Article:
As my British friend, Wes, and I began writing more often, I began to want to actually talk to him – to carry on some sort of back-and-forth two-way conversation instead of waiting on e-mail or postal replies. And, while phone calls to the U.K. weren’t actually in a single mom’s budget, there was another way. Enter the amazing innovation of the Yahoo chatroom.
The first Yahoo chatroom I ventured into, hoping to rendezvous with Wes, was the same one I still visit today. Because, in many strange ways, that chatroom and the people who visit it as “regs” have utterly changed my life for the better.
I went in there originally just to have a way to talk to Wes, seeing as though the internet wasn’t picky about the fact that there were oceans between us. To be honest, I was developing a huge crush on Wes from across the pond. But, thanks to computer problems on his end, and time zone differences, I’d find myself sitting there at all hours, talking to the others in the chatroom while I waited for him to show up, which he seldom did. It might sound ridiculously nerdy, but that chatroom became my social circle of some sort – allowing me to converse with adults and get away from the humdrumness of my job and my single mommy life without having to hire a sitter. I began to make new friends – people I may never meet in real life, but whom I’d talk to on a daily basis, sometimes for hours (and still do). One of them in particular caught my attention at first because I thought his screen name was interesting, as it was taken from one of his favorite books of poetry called Draft of Shadows. We all knew him as “Draft,” but I was quick to discover his real name was “Joey”, and that he was from Missouri – a far cry from Ohio where I had lived all my life.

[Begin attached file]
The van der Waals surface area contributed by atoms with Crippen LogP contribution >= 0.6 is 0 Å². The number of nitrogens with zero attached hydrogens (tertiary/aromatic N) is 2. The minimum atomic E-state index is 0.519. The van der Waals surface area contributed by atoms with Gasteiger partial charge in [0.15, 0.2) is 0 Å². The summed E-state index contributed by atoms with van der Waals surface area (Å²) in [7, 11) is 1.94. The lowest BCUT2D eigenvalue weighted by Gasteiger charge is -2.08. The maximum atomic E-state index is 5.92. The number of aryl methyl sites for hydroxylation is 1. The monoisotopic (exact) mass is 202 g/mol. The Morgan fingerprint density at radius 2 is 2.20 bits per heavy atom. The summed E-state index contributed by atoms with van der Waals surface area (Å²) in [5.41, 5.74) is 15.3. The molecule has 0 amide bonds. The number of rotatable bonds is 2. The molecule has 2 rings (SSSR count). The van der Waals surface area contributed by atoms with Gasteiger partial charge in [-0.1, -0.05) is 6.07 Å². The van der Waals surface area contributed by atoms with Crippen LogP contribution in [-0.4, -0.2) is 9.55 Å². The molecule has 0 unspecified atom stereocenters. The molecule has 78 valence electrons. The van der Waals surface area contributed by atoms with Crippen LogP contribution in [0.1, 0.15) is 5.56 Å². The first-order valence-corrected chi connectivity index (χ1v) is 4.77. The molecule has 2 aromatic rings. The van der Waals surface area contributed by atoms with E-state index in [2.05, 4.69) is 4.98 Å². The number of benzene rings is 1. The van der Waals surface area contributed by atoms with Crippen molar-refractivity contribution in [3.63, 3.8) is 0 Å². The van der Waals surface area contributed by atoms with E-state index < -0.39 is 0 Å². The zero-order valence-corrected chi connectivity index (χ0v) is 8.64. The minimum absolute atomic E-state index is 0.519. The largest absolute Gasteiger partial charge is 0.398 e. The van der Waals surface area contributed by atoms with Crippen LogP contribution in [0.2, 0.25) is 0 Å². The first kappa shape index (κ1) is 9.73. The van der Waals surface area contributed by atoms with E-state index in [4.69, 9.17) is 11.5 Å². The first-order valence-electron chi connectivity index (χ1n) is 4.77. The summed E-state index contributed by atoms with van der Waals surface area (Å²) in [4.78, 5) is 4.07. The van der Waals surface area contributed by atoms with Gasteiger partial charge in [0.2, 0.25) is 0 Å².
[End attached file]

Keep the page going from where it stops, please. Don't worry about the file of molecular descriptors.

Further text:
Around September, after I’d been chatting in there almost every night, Joey started coming in very often. We got along well and began talking a lot in the chatroom and in private messenger, sharing our interests in music and movies and both of us trying to console and guide each other through relationship difficulties we had with others – me with Wes and he with a girl he was somewhat serious about that he had, incidentally, met online. When the day came that his girlfriend broke things off with him, he was crushed, and I was there to listen, as a friend. By then, we had exchanged phone numbers and were talking to each other for hours on end on the phone.
I had no idea that my new chatter friend had any interest in me other than needing someone to talk to – even though I’ll admit I thought he had a sexy voice and found myself getting somewhat jealous when other females would talk to him in the chatroom. He was intelligent and polite and had a great sense of humor, granting him major popularity with the females who frequented the chatroom, so it didn’t even cross my mind that he’d want anything to do with me – a 35-year-old mother-of-one with a dull data entry job and the figure of Jabba the Hutt. But, he did. And he told me so; and, suddenly, I became so silly and giddy about the whole thing that I started acting like some giggly school girl rushing home to call my new boyfriend and even drawing little “I heart Joey” things on my ledger at work.